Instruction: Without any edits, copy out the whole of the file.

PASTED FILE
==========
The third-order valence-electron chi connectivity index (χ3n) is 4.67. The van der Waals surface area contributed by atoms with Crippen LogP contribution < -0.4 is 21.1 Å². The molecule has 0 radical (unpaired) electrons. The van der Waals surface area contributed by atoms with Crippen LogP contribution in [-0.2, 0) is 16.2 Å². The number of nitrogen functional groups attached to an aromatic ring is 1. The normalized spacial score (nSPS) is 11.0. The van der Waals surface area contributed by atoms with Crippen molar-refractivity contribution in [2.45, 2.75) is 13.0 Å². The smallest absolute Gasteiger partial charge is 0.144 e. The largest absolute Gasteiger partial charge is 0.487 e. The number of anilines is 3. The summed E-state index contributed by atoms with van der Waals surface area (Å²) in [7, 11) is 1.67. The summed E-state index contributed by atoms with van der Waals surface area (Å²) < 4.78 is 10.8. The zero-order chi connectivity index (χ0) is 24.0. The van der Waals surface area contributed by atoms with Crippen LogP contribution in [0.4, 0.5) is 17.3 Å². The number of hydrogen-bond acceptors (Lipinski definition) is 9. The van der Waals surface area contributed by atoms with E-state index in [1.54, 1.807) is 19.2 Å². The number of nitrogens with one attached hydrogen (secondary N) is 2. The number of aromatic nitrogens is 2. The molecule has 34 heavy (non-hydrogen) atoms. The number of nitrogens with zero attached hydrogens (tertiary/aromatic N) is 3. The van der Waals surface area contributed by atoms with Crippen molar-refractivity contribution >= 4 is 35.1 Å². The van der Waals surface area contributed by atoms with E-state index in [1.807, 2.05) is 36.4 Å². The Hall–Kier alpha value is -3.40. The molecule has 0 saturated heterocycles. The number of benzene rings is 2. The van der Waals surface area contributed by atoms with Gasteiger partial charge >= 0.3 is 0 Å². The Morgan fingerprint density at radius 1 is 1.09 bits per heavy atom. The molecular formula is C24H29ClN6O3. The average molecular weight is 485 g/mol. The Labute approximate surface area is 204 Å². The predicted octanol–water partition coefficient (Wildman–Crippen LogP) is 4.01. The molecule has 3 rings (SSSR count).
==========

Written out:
The third-order valence-electron chi connectivity index (χ3n) is 4.67. The van der Waals surface area contributed by atoms with Crippen LogP contribution < -0.4 is 21.1 Å². The molecule has 0 radical (unpaired) electrons. The van der Waals surface area contributed by atoms with Crippen LogP contribution in [-0.2, 0) is 16.2 Å². The number of nitrogen functional groups attached to an aromatic ring is 1. The normalized spacial score (nSPS) is 11.0. The van der Waals surface area contributed by atoms with Crippen molar-refractivity contribution in [2.45, 2.75) is 13.0 Å². The smallest absolute Gasteiger partial charge is 0.144 e. The largest absolute Gasteiger partial charge is 0.487 e. The number of anilines is 3. The summed E-state index contributed by atoms with van der Waals surface area (Å²) in [7, 11) is 1.67. The summed E-state index contributed by atoms with van der Waals surface area (Å²) < 4.78 is 10.8. The zero-order chi connectivity index (χ0) is 24.0. The van der Waals surface area contributed by atoms with Crippen LogP contribution in [0.4, 0.5) is 17.3 Å². The number of hydrogen-bond acceptors (Lipinski definition) is 9. The van der Waals surface area contributed by atoms with E-state index in [1.54, 1.807) is 19.2 Å². The number of nitrogens with one attached hydrogen (secondary N) is 2. The number of aromatic nitrogens is 2. The molecule has 34 heavy (non-hydrogen) atoms. The number of nitrogens with zero attached hydrogens (tertiary/aromatic N) is 3. The van der Waals surface area contributed by atoms with Crippen molar-refractivity contribution >= 4 is 35.1 Å². The van der Waals surface area contributed by atoms with E-state index in [1.807, 2.05) is 36.4 Å². The Hall–Kier alpha value is -3.40. The molecule has 0 saturated heterocycles. The number of benzene rings is 2. The van der Waals surface area contributed by atoms with Gasteiger partial charge >= 0.3 is 0 Å². The Morgan fingerprint density at radius 1 is 1.09 bits per heavy atom. The molecular formula is C24H29ClN6O3. The average molecular weight is 485 g/mol. The Labute approximate surface area is 204 Å². The predicted octanol–water partition coefficient (Wildman–Crippen LogP) is 4.01. The molecule has 3 rings (SSSR count).